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The consistent pacifist looks upon war as the greatest of all evils; and in this he finds few opponents to-day. The horrors of the present war have converted to this view a large proportion of those who have in past years appeared as apologists for war.
He finds, as he looks back at history, that, apart from the rare cases where the victor has actually crushed his opponent, few if any wars have closed with the full accomplishment by the victors of the ends that their wars were undertaken to attain.
He sees, on the other hand, that wars begun for a given end are likely to lead to other wars which would not otherwise have occurred. The spark that was struck in Servia in 1914 has developed the world-wide conflagration which has at last leaped across the broad Atlantic.
He sees that each war has left seeds in ground which has yielded abundant fruitage when time has become ripe for a new war harvest.
He notes in all this a likeness to the usual reactions of hostile individuals. The individual combatant, even where he completely vanquishes his opponent, seldom gains as the result of his success redress of the supposed wrongs which aroused his anger. His success is likely to create a host of enemies among the friends of the one vanquished. It arouses a spirit of revenge which frequently leads to long successions of new ebullitions of violence.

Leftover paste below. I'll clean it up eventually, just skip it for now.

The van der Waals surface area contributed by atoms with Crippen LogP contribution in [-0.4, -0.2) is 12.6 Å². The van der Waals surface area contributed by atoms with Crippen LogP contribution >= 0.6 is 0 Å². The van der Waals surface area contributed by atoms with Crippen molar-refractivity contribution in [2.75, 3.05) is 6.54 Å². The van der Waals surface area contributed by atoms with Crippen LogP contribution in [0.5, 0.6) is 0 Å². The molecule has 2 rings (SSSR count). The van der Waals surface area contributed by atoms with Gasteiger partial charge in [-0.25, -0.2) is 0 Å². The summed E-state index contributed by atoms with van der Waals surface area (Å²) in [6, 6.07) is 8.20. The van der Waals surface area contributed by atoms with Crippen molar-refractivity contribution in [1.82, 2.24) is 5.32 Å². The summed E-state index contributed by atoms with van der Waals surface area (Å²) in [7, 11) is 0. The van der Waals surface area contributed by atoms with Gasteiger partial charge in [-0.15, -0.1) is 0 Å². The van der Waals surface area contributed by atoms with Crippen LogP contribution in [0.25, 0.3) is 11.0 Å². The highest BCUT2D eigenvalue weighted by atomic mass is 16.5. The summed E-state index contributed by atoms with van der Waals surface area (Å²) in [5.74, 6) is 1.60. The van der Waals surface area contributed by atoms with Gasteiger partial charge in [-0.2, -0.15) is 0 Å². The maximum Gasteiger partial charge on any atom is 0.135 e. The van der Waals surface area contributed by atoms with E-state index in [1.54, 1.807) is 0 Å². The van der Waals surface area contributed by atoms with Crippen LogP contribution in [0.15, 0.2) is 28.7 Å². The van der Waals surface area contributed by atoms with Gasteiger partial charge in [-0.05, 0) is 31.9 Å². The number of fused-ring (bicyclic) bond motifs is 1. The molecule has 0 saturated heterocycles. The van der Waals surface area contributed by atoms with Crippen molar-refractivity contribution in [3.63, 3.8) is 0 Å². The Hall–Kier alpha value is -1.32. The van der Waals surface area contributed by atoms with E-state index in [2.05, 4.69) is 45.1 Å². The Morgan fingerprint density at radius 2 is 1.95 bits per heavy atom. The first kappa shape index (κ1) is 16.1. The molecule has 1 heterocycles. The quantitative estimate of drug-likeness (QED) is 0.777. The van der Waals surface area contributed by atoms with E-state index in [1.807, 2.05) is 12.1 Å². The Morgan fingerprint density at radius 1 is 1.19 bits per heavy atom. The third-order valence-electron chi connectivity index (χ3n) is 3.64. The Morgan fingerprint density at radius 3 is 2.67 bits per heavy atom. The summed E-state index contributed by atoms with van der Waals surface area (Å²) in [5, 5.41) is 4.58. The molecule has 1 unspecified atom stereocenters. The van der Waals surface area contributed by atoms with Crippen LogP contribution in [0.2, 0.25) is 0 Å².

He notes again that the emotions which lead to war are the same emotions which lead to combat between individuals, but which, appearing coincidently in many individuals of a race, are nationalized, if we may so speak.
All this leads him to ask whether the means man has invented to prevent hostile combat between individuals may not suggest methods by which war can be avoided altogether.
His thought, perhaps not unnaturally, turns to the familiar complex legal and extra-legal social restrictions adopted to control individuals; the result of such considerations appearing in the hopeful propositions, so prominent in our day, looking to the establishment of fully recognized international courts, sustained by national forces. But he too often overlooks the fact that judicial systems, and effective methods of control of the violent individual, are found only in highly socialized communities; that national life is much less fully organized than the life of individual men; that therefore it is scarcely comparable with the life of those who are controlled by social pressure, but is more properly likened to the life of men in a crude community, where legal restrictions are unformulated; as, for instance, among the head hunters of the Philippines.
Or we may come nearer home, if we consider the action of the people of California at the time of the sudden emigration to its gold-ladened mountains. There, in the effort to overcome the evil of violence between individuals, resort was first had to repression of the individual ruffian by extra-legal ‘vigilance committees,’ which aimed to control combat between individuals by organized violence, much as, in national affairs, the great powers joined in their punitive expedition in China after the Boxer movement.